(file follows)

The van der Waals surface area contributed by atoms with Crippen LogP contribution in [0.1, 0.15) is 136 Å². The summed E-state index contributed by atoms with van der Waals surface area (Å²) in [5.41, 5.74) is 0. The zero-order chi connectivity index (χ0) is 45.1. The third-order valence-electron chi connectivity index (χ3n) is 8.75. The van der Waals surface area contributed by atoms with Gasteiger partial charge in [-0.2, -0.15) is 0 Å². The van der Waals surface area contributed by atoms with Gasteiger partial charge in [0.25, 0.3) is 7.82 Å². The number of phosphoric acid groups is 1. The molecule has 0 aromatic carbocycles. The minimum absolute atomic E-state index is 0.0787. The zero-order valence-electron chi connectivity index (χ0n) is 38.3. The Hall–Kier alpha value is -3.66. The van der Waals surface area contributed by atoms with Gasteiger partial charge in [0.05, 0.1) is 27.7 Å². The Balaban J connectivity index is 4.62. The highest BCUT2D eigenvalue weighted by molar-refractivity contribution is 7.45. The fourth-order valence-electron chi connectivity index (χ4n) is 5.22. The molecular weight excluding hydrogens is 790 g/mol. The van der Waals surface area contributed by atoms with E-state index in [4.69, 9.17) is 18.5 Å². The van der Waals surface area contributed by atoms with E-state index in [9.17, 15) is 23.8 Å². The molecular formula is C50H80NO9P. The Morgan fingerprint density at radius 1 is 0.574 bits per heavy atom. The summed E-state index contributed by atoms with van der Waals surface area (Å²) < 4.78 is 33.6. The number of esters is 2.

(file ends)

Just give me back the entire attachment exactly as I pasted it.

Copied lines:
The van der Waals surface area contributed by atoms with Crippen LogP contribution in [0.1, 0.15) is 136 Å². The summed E-state index contributed by atoms with van der Waals surface area (Å²) in [5.41, 5.74) is 0. The zero-order chi connectivity index (χ0) is 45.1. The third-order valence-electron chi connectivity index (χ3n) is 8.75. The van der Waals surface area contributed by atoms with Gasteiger partial charge in [-0.2, -0.15) is 0 Å². The van der Waals surface area contributed by atoms with Gasteiger partial charge in [0.25, 0.3) is 7.82 Å². The number of phosphoric acid groups is 1. The molecule has 0 aromatic carbocycles. The minimum absolute atomic E-state index is 0.0787. The zero-order valence-electron chi connectivity index (χ0n) is 38.3. The Hall–Kier alpha value is -3.66. The van der Waals surface area contributed by atoms with Gasteiger partial charge in [0.05, 0.1) is 27.7 Å². The Balaban J connectivity index is 4.62. The highest BCUT2D eigenvalue weighted by molar-refractivity contribution is 7.45. The fourth-order valence-electron chi connectivity index (χ4n) is 5.22. The molecular weight excluding hydrogens is 790 g/mol. The van der Waals surface area contributed by atoms with E-state index in [4.69, 9.17) is 18.5 Å². The van der Waals surface area contributed by atoms with E-state index in [9.17, 15) is 23.8 Å². The molecular formula is C50H80NO9P. The Morgan fingerprint density at radius 1 is 0.574 bits per heavy atom. The summed E-state index contributed by atoms with van der Waals surface area (Å²) < 4.78 is 33.6. The number of esters is 2.